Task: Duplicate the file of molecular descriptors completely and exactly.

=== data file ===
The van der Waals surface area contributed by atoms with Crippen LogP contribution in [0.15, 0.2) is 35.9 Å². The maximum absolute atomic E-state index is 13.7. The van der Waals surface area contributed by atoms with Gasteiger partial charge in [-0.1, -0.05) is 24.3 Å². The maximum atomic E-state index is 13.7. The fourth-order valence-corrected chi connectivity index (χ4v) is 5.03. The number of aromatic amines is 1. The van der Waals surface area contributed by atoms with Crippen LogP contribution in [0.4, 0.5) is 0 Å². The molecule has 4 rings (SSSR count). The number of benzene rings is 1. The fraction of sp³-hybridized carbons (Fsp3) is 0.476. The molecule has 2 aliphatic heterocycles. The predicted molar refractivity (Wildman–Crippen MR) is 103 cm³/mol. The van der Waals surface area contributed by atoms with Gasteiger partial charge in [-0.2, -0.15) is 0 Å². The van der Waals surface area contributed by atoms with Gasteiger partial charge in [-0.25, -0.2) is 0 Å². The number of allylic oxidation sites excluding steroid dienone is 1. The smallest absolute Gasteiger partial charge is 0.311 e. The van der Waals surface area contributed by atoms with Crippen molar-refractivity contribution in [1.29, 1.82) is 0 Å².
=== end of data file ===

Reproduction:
The van der Waals surface area contributed by atoms with Crippen LogP contribution in [0.15, 0.2) is 35.9 Å². The maximum absolute atomic E-state index is 13.7. The van der Waals surface area contributed by atoms with Gasteiger partial charge in [-0.1, -0.05) is 24.3 Å². The maximum atomic E-state index is 13.7. The fourth-order valence-corrected chi connectivity index (χ4v) is 5.03. The number of aromatic amines is 1. The van der Waals surface area contributed by atoms with Crippen LogP contribution in [0.4, 0.5) is 0 Å². The molecule has 4 rings (SSSR count). The number of benzene rings is 1. The fraction of sp³-hybridized carbons (Fsp3) is 0.476. The molecule has 2 aliphatic heterocycles. The predicted molar refractivity (Wildman–Crippen MR) is 103 cm³/mol. The van der Waals surface area contributed by atoms with Gasteiger partial charge in [-0.2, -0.15) is 0 Å². The van der Waals surface area contributed by atoms with Gasteiger partial charge in [-0.25, -0.2) is 0 Å². The number of allylic oxidation sites excluding steroid dienone is 1. The smallest absolute Gasteiger partial charge is 0.311 e. The van der Waals surface area contributed by atoms with Crippen molar-refractivity contribution in [1.29, 1.82) is 0 Å².